About 60 metres high, the landscape towers have been named ‘Antti's Footsteps' according to their designer, Professor Antti Nurmesniemi.
Oldest power line in Helsinki runs over the sea
The power line between the substations in Salmisaari and Meilahti in Helsinki, including its pylons, was replaced in 2003. The replacement of the oldest power line in Helsinki, completed in 1951, became necessary in order to improve the security of electricity supply in the southwestern and central parts of the city. At the same time, the electricity transmission capacity was increased to better meet the growing electricity consumption in Helsinki.
Landscape towers to replace lattice towers
Electricity pylons representing the latest industrial design were erected along the transmission line that travels across the sea area in front of Töölö. These deviate from the old lattice towers in terms of their design and colour. The new towers were designed by Professor Antti Nurmesniemi.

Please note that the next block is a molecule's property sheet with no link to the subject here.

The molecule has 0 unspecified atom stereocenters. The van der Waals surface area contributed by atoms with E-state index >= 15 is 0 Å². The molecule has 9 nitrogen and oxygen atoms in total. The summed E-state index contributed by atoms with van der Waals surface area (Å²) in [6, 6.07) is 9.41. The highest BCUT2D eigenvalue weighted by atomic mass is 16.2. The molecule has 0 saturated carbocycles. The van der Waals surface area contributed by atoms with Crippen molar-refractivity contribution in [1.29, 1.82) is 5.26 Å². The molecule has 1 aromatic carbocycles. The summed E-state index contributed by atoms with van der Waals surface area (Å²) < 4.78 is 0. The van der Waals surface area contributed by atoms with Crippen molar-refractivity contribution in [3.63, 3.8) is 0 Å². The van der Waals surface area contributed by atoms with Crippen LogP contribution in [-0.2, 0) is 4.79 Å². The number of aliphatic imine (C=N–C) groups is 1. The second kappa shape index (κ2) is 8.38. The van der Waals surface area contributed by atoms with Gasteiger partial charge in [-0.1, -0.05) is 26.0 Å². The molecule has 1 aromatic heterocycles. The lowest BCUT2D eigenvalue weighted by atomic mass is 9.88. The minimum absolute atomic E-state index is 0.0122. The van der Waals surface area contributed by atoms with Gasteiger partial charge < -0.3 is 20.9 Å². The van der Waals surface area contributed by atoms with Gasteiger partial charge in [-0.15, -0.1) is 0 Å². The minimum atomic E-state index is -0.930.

The plan for the new towers off the shore of Töölö was required due to their key location. The objective was to find a new kind of tower to replace the traditional lattice towers and to adapt to the current townscape as a representative of its own era. A total of nine towers were replaced along the transmission line. Of these, five towers on the sea area are new kinds of landscape towers and the rest follow the traditional model.
Overhead line system offers a cheaper alternative to cabling
Overhead lines are used in the power transmission line between Salmisaari and Meilahti because they have a multiple transmission capacity compared with cabling. Using overhead lines is also three times cheaper than cabling. Cabling of a line travelling across a sea area would require a separate tunnel excavated in the rock, so that the key line in terms of Helsinki’s electricity distribution would be sufficiently protected and that it can be maintained rapidly and with a low cost.